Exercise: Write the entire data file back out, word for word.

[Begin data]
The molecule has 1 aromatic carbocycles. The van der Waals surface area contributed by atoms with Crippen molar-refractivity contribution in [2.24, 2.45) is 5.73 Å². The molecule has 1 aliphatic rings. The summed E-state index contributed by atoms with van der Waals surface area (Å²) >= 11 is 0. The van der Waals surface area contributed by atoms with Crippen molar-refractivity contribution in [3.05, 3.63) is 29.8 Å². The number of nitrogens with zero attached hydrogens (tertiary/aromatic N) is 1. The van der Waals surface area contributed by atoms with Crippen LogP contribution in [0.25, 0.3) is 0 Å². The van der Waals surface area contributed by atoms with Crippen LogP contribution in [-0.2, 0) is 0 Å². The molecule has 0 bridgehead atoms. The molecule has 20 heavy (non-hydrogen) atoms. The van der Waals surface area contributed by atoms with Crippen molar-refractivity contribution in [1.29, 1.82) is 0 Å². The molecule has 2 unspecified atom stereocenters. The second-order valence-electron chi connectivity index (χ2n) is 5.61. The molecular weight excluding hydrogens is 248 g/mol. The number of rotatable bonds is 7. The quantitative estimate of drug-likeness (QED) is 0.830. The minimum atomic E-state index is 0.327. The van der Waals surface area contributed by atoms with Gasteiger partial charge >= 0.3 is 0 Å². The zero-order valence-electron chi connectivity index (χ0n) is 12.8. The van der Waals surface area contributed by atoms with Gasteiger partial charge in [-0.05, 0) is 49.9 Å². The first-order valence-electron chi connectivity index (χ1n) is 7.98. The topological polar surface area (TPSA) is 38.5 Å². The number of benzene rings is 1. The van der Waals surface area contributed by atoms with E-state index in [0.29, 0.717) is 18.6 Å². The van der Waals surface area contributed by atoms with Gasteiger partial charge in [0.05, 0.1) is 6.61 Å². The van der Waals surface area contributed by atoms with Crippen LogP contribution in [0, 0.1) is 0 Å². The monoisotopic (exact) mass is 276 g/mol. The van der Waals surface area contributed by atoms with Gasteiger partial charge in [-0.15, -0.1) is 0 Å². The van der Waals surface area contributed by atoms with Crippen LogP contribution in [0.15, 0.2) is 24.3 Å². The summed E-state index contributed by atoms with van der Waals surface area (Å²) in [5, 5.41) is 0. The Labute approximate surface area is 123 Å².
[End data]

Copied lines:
The molecule has 1 aromatic carbocycles. The van der Waals surface area contributed by atoms with Crippen molar-refractivity contribution in [2.24, 2.45) is 5.73 Å². The molecule has 1 aliphatic rings. The summed E-state index contributed by atoms with van der Waals surface area (Å²) >= 11 is 0. The van der Waals surface area contributed by atoms with Crippen molar-refractivity contribution in [3.05, 3.63) is 29.8 Å². The number of nitrogens with zero attached hydrogens (tertiary/aromatic N) is 1. The van der Waals surface area contributed by atoms with Crippen LogP contribution in [0.25, 0.3) is 0 Å². The van der Waals surface area contributed by atoms with Crippen LogP contribution in [-0.2, 0) is 0 Å². The molecule has 0 bridgehead atoms. The molecule has 20 heavy (non-hydrogen) atoms. The van der Waals surface area contributed by atoms with Crippen molar-refractivity contribution in [1.29, 1.82) is 0 Å². The molecule has 2 unspecified atom stereocenters. The second-order valence-electron chi connectivity index (χ2n) is 5.61. The molecular weight excluding hydrogens is 248 g/mol. The number of rotatable bonds is 7. The quantitative estimate of drug-likeness (QED) is 0.830. The minimum atomic E-state index is 0.327. The van der Waals surface area contributed by atoms with Gasteiger partial charge >= 0.3 is 0 Å². The zero-order valence-electron chi connectivity index (χ0n) is 12.8. The van der Waals surface area contributed by atoms with Gasteiger partial charge in [-0.05, 0) is 49.9 Å². The first-order valence-electron chi connectivity index (χ1n) is 7.98. The topological polar surface area (TPSA) is 38.5 Å². The number of benzene rings is 1. The van der Waals surface area contributed by atoms with E-state index in [0.29, 0.717) is 18.6 Å². The van der Waals surface area contributed by atoms with Gasteiger partial charge in [0.05, 0.1) is 6.61 Å². The van der Waals surface area contributed by atoms with Crippen LogP contribution in [0, 0.1) is 0 Å². The monoisotopic (exact) mass is 276 g/mol. The van der Waals surface area contributed by atoms with Gasteiger partial charge in [-0.15, -0.1) is 0 Å². The van der Waals surface area contributed by atoms with Crippen LogP contribution in [0.15, 0.2) is 24.3 Å². The summed E-state index contributed by atoms with van der Waals surface area (Å²) in [5, 5.41) is 0. The Labute approximate surface area is 123 Å².